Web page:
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Pygmy Rice Rat as Potential Host of CASV | CDC EID :: Volume 17, Number 8–August 2011

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Volume 17, Number 8–August 2011
Pygmy Rice Rat as Potential Host of Castelo dos Sonhos Hantavirus
Elizabeth S. Travassos da Rosa, Daniele B. A. Medeiros, Márcio R.T. Nunes, Darlene B. Simith, Armando de Souza Pereira, Mauro R. Elkhoury, Marília Lavocat, Aparecido A.R. Marques, Alba Valéria Via, Paulo D'Andrea, Cibele R. Bonvicino, Elba Regina S. Lemos, and Pedro F.C. Vasconcelos
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Author affiliations: Instituto Evandro Chagas, Ananindeua, Brazil (E.S. Travassos da Rosa, D.B.A. Medeiros, M.R.T. Nunes, D.B. Simith, A. de Souza Pereira, P.F.C. Vasconcelos); Fundação Nacional de Saúde, Brasília, Brazil (M.R. Elkhoury); Secretaria de Vigilância em Saúde, Brasília (M.R. Elkhoury, M. Lavocat); Secretaria de Saúde do Estado de Mato Grosso, Cuiabá, Brazil (A.A.R. Marques, A.V. Via); Fundação Oswaldo Cruz, Rio de Janeiro, Brazil (P. D'Andrea, C.R. Bonvicino, E.R.S. Lemos); Instituto Nacional de Câncer, Rio de Janeiro (C.R. Bonvicino); and Universidade do Estado do Pará, Belém, Brazil (P.F.C. Vasconcelos)

Suggested citation for this article

To study the dynamics of wild rodent populations and identify potential hosts for hantavirus, we conducted an eco-epidemiologic study in Campo Novo do Parecis, Mato Grosso State, Brazil. We detected and genetically characterized Castelo dos Sonhos virus found in a species of pygmy rice rat (Oligoryzomys utiaritensis).

Hantaviruses are RNA viruses (family Bunyaviridae, genus Hantavirus) distributed worldwide. In nature, these viruses are maintained in persistently infected rodents without disease manifestation. Hantaviruses are transmitted to humans through a respiratory route, mainly by inhalation of aerosolized, virus-infected particles in rodent excreta, such as feces, saliva, or urine. Hantavirus pulmonary syndrome (HPS) was first recognized in 1993 after an outbreak of acute respiratory distress syndrome associated with Sin Nombre virus occurred in the southwestern United States (1). In the same year, another hantavirus (Juquitiba virus) was identified in association with HPS cases in the state of São Paulo in southeastern Brazil (2).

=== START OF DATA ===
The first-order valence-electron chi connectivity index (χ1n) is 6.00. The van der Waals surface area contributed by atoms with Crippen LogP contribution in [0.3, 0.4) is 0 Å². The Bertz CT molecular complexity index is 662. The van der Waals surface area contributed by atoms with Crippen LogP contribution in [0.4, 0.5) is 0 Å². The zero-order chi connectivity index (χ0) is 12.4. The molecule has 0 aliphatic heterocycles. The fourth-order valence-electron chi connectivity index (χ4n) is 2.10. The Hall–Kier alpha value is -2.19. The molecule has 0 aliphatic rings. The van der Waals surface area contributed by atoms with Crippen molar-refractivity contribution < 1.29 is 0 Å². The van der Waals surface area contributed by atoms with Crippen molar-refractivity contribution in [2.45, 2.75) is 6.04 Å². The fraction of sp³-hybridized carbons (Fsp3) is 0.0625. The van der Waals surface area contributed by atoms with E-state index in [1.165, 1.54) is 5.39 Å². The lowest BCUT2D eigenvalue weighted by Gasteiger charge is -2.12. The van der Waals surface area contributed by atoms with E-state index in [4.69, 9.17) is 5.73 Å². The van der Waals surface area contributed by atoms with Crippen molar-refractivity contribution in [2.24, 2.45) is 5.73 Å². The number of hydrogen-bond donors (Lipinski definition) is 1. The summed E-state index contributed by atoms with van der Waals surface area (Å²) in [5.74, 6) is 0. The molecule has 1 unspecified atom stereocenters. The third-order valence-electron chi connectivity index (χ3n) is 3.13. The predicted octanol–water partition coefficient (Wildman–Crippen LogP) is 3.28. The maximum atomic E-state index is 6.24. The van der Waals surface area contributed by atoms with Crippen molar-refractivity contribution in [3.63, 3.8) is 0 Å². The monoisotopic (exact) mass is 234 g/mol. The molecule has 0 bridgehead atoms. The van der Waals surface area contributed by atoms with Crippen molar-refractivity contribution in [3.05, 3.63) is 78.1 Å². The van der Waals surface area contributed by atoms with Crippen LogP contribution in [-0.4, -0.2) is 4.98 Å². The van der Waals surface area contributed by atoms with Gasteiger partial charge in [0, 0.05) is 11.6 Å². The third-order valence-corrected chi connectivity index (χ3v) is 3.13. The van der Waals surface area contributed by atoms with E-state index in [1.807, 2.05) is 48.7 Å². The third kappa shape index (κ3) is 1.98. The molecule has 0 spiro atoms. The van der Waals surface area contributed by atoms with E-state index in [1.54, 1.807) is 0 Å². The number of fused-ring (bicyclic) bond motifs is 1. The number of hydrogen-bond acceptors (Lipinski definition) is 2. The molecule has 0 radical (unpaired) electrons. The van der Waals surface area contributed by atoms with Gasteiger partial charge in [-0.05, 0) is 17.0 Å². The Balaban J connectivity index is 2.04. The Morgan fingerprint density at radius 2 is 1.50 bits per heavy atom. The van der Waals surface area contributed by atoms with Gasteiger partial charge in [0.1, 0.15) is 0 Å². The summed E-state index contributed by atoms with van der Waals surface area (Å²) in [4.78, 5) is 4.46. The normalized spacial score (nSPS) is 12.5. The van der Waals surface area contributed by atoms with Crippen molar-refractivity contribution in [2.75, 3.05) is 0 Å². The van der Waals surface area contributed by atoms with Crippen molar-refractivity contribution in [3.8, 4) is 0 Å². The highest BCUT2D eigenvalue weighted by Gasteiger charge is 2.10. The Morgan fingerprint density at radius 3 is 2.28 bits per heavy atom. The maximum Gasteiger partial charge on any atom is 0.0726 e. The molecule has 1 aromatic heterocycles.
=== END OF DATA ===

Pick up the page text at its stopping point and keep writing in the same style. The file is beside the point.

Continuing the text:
Since 1993, molecular techniques have been used to identify New World hantaviruses in samples obtained from humans suspected of having hantavirus infection throughout the Americas and from captured rodents that test seropositive for hantavirus-specific immunoglobulin (Ig) G (3–5). Most known hantaviruses associated with rodent reservoir species have been identified in this way. However, for some hantaviruses, including Castelo dos Sonhos virus (CASV), the virus–host association remains unknown.

CASV was first identified in samples from a patient with HPS in 1995 and was the first hantavirus described in the Brazilian Amazon region (3). We report here data obtained during an eco-epidemiologic study conducted in the municipality of Campo Novo do Parecis, Mato Grosso State in central-western Brazil (Figure 1), including the identification of a possible rodent reservoir for CASV.

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Suggested Citation for this Article

Travassos da Rosa ES, Medeiros DBA, Nunes MRT, Simith DB, de Souza Pereira A, Elkhoury MR, et al. Pygmy rice rat as potential host of Castelo dos Sonhos hantavirus. Emerg Infect Dis [serial on the Internet]. 2011 Aug [date cited].

DOI: 10.3201/eid1708.101547

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Please use the form below to submit correspondence to the authors or contact them at the following address:

Pedro F.C. Vasconcelos, Departamento de Arbovirologia e Febres Hemorrágicas, Instituto Evandro Chagas, Rodovia BR-316, Km 07, CEP 67030-000, Ananindeua, Pará, Brazil; email:

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